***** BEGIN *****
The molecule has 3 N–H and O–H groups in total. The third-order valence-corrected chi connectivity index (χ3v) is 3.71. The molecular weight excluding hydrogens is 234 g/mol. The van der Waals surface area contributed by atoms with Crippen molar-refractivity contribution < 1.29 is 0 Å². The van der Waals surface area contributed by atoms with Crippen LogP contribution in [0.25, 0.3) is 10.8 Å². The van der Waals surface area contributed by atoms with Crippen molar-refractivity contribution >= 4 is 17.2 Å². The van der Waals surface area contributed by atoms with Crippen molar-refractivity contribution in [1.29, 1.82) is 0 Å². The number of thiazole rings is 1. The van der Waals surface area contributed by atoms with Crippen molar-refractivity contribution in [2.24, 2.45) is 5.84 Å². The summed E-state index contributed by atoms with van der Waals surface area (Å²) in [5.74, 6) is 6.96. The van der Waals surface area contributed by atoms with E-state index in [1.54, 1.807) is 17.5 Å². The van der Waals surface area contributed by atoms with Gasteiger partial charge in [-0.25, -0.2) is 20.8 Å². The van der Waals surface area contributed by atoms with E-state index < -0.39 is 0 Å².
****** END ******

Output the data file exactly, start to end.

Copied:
The molecule has 3 N–H and O–H groups in total. The third-order valence-corrected chi connectivity index (χ3v) is 3.71. The molecular weight excluding hydrogens is 234 g/mol. The van der Waals surface area contributed by atoms with Crippen molar-refractivity contribution < 1.29 is 0 Å². The van der Waals surface area contributed by atoms with Crippen LogP contribution in [0.25, 0.3) is 10.8 Å². The van der Waals surface area contributed by atoms with Crippen molar-refractivity contribution >= 4 is 17.2 Å². The van der Waals surface area contributed by atoms with Crippen molar-refractivity contribution in [1.29, 1.82) is 0 Å². The number of thiazole rings is 1. The van der Waals surface area contributed by atoms with Crippen molar-refractivity contribution in [2.24, 2.45) is 5.84 Å². The summed E-state index contributed by atoms with van der Waals surface area (Å²) in [5.74, 6) is 6.96. The van der Waals surface area contributed by atoms with E-state index in [1.54, 1.807) is 17.5 Å². The van der Waals surface area contributed by atoms with Gasteiger partial charge in [-0.25, -0.2) is 20.8 Å². The van der Waals surface area contributed by atoms with E-state index < -0.39 is 0 Å².